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punning on the name, so common on signboards, finds its precedent on these stones. The grave of Dracontius was embellished with a dragon, that of Onager with a wild ass, and that of Umbricius with a shady tree. Leo's grave received a lion; Doleus, father and son, two casks; Herbaria, two baskets of herbs; and Porcula, a pig. It requires, therefore, but the least possible imagination to see that all these symbols and advertisements were by no means confined to the use of the dead, but were extensively used in the interests of the living.
Street advertising, in its most original form among us, was therefore without doubt derived from the Romans; and this system gradually grew, until, in the Middle Ages, there was hardly a house of business without its distinctive sign or advertisement; which was the more necessary, as in those days numbers to houses were unknown. "In the Middle Ages the houses of the nobility, both in town and country, when the family was absent, were used as hostelries for travellers. The family arms always hung in front of the house, and the most conspicuous object in those arms gave a name to the establishment amongst travellers, who, unacquainted with the mysteries of heraldry, called a lion gules or azure by the vernacular name of the Red or Blue Lion. Such coats of arms gradually became a very popular intimation that there was—
Good entertainment for all that passes—
And innkeepers began to adopt them, hanging out red lions and green dragons as the best way to acquaint the public that they offered food and shelter. Still, as long as civilisation was only at a low ebb, the so-called open houses few, and competition trifling, signs were of but little use. A few objects, typical of the trade carried on, would suffice; a knife for the cutler, a stocking for the hosier, a hand for the glover, a pair of scissors for the tailor, a bunch of grapes for the vintner, fully answered public requirements. But as luxury increased, and the number of houses or shops dealing in the same article multiplied, something more was wanted. Particular trades continued to be confined to particular streets; the desideratum then was to give to each shop a name or token by which it might be mentioned in conversation, so that it could be recommended and customers sent to it. Reading was still a scarce acquirement, consequently to write up the owner's
Wme would have been of little use. Those that could advertised their name by a rebus—thus, a hare and a bottle stood for Harebottle, and two cocks for Cox. Others, whose names could represent, adopted pictorial objects; and as the quantity of these augmented, new subjects were continually required. The animal kingdom was ransacked, from the mighty elephant to the humble bee, from the eagle to the sparrow; the vegetable kingdom, from the palm-tree and cedar to the marigold and daisy; everything on the earth and in the firmament above it was put under contribution. Portraits of the great men of all ages, and views of towns, both painted with a great deal more of fancy than of truth; articles of dress, implements of trades, domestic utensils, things visible and invisible, ' Ea quae sunt tanquam ea quse non sunt,' everything was attempted in order to attract attention and to obtain publicity. Finally, as all signs in a town were painted by the same small number of individuals, whose talents and imagination were limited, it followed that the same subjects were often repeated, introducing only a change in the colour for a difference." *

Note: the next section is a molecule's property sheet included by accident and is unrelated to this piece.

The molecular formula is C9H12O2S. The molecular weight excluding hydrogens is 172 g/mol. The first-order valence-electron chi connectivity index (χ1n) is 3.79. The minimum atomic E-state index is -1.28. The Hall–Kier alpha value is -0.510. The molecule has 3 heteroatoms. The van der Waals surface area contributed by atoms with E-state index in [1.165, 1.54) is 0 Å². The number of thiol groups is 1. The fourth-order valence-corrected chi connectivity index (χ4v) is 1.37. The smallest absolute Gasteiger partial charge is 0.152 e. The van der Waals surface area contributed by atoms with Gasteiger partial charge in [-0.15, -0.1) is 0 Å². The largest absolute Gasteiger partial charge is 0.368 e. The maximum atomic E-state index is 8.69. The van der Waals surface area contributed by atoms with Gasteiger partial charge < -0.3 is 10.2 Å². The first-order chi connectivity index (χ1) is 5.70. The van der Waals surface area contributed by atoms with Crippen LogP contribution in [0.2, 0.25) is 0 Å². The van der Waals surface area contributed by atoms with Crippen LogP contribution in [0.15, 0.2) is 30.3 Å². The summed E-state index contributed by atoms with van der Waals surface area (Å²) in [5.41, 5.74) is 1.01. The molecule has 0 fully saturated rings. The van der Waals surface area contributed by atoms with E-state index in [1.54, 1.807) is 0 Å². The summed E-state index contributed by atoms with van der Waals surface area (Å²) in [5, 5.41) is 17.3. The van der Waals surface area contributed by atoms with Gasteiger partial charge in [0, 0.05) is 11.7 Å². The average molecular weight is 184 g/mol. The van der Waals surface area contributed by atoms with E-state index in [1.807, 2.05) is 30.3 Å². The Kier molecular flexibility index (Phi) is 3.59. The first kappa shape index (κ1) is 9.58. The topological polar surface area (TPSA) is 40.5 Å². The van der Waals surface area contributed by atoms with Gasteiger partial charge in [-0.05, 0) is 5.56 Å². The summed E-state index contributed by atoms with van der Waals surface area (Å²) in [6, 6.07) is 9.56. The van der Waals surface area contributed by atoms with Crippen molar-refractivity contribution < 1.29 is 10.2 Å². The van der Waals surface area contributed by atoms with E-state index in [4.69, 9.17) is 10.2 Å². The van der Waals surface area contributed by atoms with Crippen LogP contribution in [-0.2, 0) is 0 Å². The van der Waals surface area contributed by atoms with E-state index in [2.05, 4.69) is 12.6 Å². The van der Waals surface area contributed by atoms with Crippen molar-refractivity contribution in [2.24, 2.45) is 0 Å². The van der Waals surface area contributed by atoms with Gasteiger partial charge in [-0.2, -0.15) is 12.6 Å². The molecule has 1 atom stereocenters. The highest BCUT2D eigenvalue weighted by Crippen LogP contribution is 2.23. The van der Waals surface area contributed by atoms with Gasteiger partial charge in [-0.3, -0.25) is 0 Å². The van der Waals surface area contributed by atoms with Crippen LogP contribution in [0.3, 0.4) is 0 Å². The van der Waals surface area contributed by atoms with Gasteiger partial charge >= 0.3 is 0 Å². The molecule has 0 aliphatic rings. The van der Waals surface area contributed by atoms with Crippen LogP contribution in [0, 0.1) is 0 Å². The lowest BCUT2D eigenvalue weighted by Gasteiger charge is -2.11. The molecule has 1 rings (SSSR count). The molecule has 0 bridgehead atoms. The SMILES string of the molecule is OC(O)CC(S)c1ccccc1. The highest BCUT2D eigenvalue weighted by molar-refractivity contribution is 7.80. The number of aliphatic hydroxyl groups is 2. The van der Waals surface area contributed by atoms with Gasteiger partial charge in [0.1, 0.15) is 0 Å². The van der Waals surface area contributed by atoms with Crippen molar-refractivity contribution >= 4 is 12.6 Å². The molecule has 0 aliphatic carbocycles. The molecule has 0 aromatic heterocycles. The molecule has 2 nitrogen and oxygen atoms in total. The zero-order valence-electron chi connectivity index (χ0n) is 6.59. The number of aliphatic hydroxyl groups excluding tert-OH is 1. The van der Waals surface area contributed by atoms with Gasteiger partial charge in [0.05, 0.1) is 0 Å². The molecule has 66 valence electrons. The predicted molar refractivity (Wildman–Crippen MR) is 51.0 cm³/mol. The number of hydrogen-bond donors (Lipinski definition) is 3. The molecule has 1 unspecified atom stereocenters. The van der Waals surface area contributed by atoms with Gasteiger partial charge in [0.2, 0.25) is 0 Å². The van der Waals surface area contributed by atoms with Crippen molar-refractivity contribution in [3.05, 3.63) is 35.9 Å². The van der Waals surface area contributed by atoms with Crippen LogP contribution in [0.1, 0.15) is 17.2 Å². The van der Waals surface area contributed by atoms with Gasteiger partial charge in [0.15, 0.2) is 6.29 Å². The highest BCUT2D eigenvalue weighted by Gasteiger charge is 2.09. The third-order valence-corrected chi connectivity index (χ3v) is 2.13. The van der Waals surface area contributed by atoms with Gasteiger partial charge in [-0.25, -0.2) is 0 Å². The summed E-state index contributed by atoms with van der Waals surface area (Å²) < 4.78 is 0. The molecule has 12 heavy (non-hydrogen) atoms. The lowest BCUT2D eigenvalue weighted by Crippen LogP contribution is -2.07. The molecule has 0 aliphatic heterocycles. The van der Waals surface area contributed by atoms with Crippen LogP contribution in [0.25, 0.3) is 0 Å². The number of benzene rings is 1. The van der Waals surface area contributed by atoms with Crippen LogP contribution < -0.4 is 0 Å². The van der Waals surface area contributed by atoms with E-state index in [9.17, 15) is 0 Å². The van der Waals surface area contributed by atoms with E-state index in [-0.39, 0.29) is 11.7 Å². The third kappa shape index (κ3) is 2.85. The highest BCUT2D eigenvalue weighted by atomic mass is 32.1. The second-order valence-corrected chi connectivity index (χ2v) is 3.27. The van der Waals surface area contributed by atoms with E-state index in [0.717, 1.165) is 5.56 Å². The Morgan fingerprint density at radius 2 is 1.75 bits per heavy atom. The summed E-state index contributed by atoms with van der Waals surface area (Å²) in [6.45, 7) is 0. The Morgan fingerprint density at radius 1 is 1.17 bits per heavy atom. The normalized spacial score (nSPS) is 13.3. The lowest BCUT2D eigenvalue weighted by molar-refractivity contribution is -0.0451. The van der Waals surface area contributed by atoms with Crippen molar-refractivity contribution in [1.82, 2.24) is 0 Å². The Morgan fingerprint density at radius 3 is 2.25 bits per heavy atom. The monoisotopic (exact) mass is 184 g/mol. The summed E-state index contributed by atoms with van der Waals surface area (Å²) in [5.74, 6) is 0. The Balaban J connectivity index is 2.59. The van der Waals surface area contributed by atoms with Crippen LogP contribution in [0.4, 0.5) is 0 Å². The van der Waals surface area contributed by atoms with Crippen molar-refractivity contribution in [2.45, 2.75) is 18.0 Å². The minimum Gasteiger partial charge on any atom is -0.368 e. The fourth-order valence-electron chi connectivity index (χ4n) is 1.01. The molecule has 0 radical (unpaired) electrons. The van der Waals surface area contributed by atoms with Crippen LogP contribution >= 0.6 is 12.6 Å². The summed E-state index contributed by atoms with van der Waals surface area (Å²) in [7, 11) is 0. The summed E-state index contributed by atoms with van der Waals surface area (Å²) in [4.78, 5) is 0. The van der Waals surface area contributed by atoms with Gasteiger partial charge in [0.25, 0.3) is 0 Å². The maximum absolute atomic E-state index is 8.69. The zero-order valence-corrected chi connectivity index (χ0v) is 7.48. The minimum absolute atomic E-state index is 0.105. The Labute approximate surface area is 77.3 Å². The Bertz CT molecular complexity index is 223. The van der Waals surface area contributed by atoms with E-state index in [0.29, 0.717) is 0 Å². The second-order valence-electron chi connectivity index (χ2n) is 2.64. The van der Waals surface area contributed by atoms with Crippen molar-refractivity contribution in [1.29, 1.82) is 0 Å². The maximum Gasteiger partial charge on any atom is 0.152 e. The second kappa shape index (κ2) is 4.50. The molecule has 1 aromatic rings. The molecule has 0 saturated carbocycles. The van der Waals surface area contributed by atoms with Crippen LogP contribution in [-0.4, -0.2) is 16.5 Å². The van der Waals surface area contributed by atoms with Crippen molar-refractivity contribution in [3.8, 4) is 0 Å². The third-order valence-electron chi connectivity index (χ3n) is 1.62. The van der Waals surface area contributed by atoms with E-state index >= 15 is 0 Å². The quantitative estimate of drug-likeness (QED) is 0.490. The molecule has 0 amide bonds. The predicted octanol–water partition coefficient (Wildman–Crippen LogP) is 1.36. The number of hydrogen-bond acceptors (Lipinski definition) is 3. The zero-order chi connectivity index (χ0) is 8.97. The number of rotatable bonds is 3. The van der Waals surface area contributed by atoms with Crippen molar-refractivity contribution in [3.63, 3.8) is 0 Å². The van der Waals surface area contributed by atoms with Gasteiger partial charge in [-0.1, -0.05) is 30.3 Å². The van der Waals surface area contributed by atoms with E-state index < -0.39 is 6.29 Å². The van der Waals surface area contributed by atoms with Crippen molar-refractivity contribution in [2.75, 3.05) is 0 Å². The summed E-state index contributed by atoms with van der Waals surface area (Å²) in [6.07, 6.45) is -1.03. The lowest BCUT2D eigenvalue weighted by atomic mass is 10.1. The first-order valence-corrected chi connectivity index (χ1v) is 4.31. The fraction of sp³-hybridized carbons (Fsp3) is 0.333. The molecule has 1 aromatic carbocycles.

From the foregoing can be traced the gradual growth of street advertising until it has reached its present extensive pitch; and though the process may be characterised as slow, no one who looks around at the well-covered hoardings and the be-plastered signs on detached and prominent
* "History of Signboards."
houses can doubt that it is sure. Proclamations, and suchlike official announcements, were probably the first specimens of street advertising, as we now understand the term; but it was not until printing became general, and until the people became conversant with the mysteries of reading and writing, that posters and handbills were to any extent used. Mention is made in 1679 of a tradesman named Jonathan Holder, haberdasher, of the city of London, who gave to every purchaser to the extent of a guinea a printed list of the articles kept in stock by him, with the prices affixed. The paper in which this item of news was recorded seems to have regarded Mr Holder's practice as a dangerous innovation, and remarks that it would be quite destructive to trade if shopkeepers lavished so much of their capital in printing useless bills. This utterance now seems ridiculous ; but in the course of another two centuries many orthodox opinions of the present day will receive as complete a downfall as that just recorded.
Within the recollections of men who are still young street advertising has considerably changed. Twenty years ago the billsticker was a nuisance of the most intolerable kind, and though we can hardly now consider him a blessing, his habits have changed very much for the better. Never heeding the constant announcement to him to beware, the billsticker. cared nothing for the privacy of dead walls, or, for the matter of that, of dwelling-houses and street doors; and though he was hardly ever himself to be seen, his disfigurative work was a prominent feature of the metropolis. It was also considered by him a point of honour— if the term may be used in connection with billstickers—to paste over the work of a rival; and so the hoardings used to present the most heterogeneous possible appearance, and though bills were plentiful, their intelligibility was of a very limited description. Sunday morning early used to be a busy time with the wandering billsticker. Provided with a light cart and an assistant, he would make a raid on